### brycesandlund's blog

By brycesandlund, history, 12 months ago, ,

The 2018 North Central North America ACM-ICPC Regional Programming Contest is tomorrow, Saturday November 3rd, 4pm UTC. There is an open division for anyone interested in competing at: https://open.kattis.com/contests/ncna18open. The official scoreboard will be at https://ncna18.kattis.com/.

As there is no way to request or issue clarifications in the open division of Kattis, please comment here if any questions arise.

The problem set was created by myself, Alexander Scheel, xennygrimmato, NibNalin, misfortune, Joshua Guerin, Kathleen Ericson, David Poplawski, and erena. Additional thanks to asdoc, xiaowuc1, and y0105w49 for problem solutions.

EDIT: This is happening in about three hours.

• +38

 » 12 months ago, # |   0 Auto comment: topic has been updated by brycesandlund (previous revision, new revision, compare).
 » 12 months ago, # |   +11 This year’s problem set is nice! Though I got no idea for the two hardest problems.
 » 12 months ago, # | ← Rev. 2 →   0 Was there a solution for D not based on max flow? Also ideas for the two hardest ones?
•  » » 12 months ago, # ^ |   0 You can actually observe that from a day to the next day, if for any airport i, the number of people currently at airport i is larger than or equal to the sum of the number of people that the flights leaving airport i requires, then that day is optimal. So you can just do simulation for each day in this way.
•  » » 12 months ago, # ^ | ← Rev. 2 →   +19 Pokegene: Sort the genome strings and create a tree. Reduce the problem to a series of LCA queries.New Salaries: Come up with a general formula for [Li, Ri], [Lj, Rj] where Li ≤ Lj ≤ Ri ≤ Rj (the case where Ri ≤ Lj instead is easy). For a fixed i,  you can compute the sum of expected damages over all relevant j with prefix sum queries.
•  » » 12 months ago, # ^ | ← Rev. 3 →   +14 More details about Pokegene:If you sort the set of strings in a query, the possible answer ancestors are a prefix of L consecutive strings from this set.With this observation, you can see that the solution is the sum of the length of the LCPs(longest common prefix) of L sized windows of the sorted set. Now, there are multiple ways to calculate the LCP length for each window, using LCA in trie, hashing+binary search, auxiliary tree etc.For the LCA in trie approach, notice that the LCP of strings indexed (x, ... x + L - 1) can be found from the LCA of the x th and x + L - 1 th string end nodes in the trie.There are a couple of edge cases to figure out about strings that are proper prefixes of other strings in the set, but they are relatively trivial.brycesandlund and I expected this to get more ACs, but I hope everyone still enjoyed the problem. :)EDIT: This was my first time problem-setting, so let me know if you have any comments or feedback about the problem.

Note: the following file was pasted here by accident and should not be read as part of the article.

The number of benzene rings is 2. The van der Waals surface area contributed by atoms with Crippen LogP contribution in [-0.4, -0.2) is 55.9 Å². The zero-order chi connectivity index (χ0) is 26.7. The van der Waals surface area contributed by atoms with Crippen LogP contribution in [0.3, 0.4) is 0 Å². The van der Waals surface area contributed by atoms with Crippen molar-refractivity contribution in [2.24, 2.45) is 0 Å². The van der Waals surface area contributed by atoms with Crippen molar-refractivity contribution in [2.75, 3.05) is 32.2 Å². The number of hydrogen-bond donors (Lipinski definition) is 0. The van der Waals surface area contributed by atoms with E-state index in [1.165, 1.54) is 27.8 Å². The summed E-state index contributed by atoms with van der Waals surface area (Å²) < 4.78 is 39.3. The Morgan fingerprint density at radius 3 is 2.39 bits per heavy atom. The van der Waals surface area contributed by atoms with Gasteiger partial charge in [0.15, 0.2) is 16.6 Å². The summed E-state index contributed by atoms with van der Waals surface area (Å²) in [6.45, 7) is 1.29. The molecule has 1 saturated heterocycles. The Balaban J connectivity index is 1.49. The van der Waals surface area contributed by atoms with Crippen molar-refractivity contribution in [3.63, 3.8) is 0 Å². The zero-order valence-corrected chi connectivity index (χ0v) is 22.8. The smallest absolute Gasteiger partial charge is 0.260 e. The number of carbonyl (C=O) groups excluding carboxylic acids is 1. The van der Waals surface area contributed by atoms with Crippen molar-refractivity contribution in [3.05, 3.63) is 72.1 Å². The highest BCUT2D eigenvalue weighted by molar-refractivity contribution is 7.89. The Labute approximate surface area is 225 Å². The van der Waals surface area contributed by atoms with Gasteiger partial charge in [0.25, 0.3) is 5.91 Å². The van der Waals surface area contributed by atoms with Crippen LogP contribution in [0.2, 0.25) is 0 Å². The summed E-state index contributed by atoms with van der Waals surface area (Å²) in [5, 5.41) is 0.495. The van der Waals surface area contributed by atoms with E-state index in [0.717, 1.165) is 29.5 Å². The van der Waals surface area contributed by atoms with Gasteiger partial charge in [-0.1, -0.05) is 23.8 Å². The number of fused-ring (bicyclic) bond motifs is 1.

» 11 months ago, # |   0 How to solve Problem G Tima goes to Xentopia?
•  » » 11 months ago, # ^ |   +8 Dijkstra! Make a graph with k1*k2 layers. Add an edge from one layer to another to take a red or blue edge. White edges keep you in the same layer.
•  » » 11 months ago, # ^ |   +1 Alternatively, dijkstra with state[i][j][k] = t being the min time it takes to arrive at i after using j red and k blue edges.
•  » » » 11 months ago, # ^ |   +3 Yes, this is the same as what I was describing :)
 » 11 months ago, # |   0 When will the solution slides be posted?
•  » » 11 months ago, # ^ |   +10 You know, I wasn’t sure people really looked at them last year so I wasn’t sure I was going to make them at all this year. You’re not the first person to ask, though, so I am going to put some solution sketches online. I think I’m going to make them more like what’s been done for the world finals. I can get get them up tomorrow.
•  » » » 11 months ago, # ^ |   0 Sweet thanks, btw (random digression) I looked the solution slides for last year's contest a while ago, and they were helpful.
•  » » » » 11 months ago, # ^ |   +19 Good to hear. I put a decent amount of time into them, actually.
•  » » » » » 11 months ago, # ^ |   +1 Is there any update on solution sketches? Will they be put on this site?
•  » » » » » » 11 months ago, # ^ | ← Rev. 2 →   +8 I just put up a draft of solution sketches on my webpage: http://pages.cs.wisc.edu/~sandlund/NCNA18sketches.pdf. I also uploaded the judging data: http://pages.cs.wisc.edu/~sandlund/NCNA2018Contest.zip.We will finalize and move them to the Nebraska site shortly.
•  » » » 11 months ago, # ^ | ← Rev. 2 →   +8 Actually students from UW-Madison are using the slides last year. I am one of the coach this year and I think some solution sketches will be really helpful, so I am glad to hear you are making it. Thank you!P.S. Is there another way to solve "New Salaries" without coming up a general formula for the intersecting intervals?
•  » » » » 11 months ago, # ^ |   0 See above. You do need to come up with a formula for two intersecting intervals. This formula can be made to work for all pairs in linear time by maintaining appropriate running sums.
•  » » » » » 11 months ago, # ^ |   0 Ok. Thank you! I see the sketches and they are really helpful!
•  » » » » » » 11 months ago, # ^ |   0 Okay great! I’m glad.